Following-up on our explanation about the first cause of inflation (supply & demand for goods), we continue here with the second cause of inflation.
Inflation can also be caused by the Fed’s money creation efforts. The Fed may try to prop-up a troubled economy by flooding the banks with money to lend to consumers and businesses, which results in lower interest rates. The hope is that this will stimulate consumers and businesses to borrow and spend sufficiently to restore economic growth. The problem comes when the Fed lets this go on for too long and the easy money remains available after the crisis has passed. This results in consumers and businesses borrowing more than they should (because they are human) and buying more on credit than they would if interest rates were higher. In this case, debt funded demand exceeds supply, driving prices higher (inflation). The easiest way to understand this is to notice what happens to home prices when mortgage rates are low. People qualify to borrow more than they would if interest rates were higher, and they bid up home prices. Imagine how cheap home prices would be if everyone had to pay cash???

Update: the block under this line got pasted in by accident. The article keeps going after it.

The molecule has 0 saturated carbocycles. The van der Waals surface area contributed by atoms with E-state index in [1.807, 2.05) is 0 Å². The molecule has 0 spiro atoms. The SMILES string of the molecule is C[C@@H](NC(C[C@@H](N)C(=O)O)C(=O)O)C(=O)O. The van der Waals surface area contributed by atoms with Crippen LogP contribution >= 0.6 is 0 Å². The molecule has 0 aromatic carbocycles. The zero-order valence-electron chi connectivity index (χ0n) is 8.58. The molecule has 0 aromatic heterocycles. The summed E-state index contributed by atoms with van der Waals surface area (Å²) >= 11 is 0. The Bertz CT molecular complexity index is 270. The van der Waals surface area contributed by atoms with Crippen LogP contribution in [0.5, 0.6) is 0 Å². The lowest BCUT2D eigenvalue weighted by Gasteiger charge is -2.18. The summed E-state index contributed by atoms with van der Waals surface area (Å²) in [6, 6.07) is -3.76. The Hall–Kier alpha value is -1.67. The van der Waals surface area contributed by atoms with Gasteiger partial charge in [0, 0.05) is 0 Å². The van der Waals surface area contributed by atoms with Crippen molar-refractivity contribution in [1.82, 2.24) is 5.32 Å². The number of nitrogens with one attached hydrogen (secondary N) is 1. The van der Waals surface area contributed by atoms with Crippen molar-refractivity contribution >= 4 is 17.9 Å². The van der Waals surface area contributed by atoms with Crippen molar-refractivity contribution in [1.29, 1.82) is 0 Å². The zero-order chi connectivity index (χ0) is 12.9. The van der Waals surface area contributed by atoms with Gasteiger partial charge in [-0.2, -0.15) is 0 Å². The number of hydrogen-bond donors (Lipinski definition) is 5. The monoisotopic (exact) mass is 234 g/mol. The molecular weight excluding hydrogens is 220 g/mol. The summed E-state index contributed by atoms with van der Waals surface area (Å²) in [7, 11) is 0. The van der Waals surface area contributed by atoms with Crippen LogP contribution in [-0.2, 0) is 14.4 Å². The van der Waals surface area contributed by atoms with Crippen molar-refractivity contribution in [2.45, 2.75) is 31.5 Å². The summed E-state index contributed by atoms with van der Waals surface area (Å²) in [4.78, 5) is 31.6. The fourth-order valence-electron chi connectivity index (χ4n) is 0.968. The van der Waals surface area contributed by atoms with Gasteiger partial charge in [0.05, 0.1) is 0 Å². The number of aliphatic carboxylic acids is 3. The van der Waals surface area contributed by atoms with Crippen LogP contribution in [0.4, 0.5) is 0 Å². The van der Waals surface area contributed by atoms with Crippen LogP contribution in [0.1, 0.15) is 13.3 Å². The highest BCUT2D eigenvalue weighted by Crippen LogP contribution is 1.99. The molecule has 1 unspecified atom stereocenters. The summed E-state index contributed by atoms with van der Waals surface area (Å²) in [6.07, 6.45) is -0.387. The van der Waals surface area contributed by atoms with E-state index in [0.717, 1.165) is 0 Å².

More recently, the Fed has worked at propping-up a troubled economy by sending money directly to consumers (i.e. government stimulus checks) rather than by solely flooding the banks with money. The Fed can do this indirectly by buying government debt that is used to fund “stimulus” checks. This reflects that sometimes lower interest rates are insufficient to prompt more borrowing and spending so the Fed floods consumers with money directly hoping that they spend (as opposed to save) to jump-start the economy.
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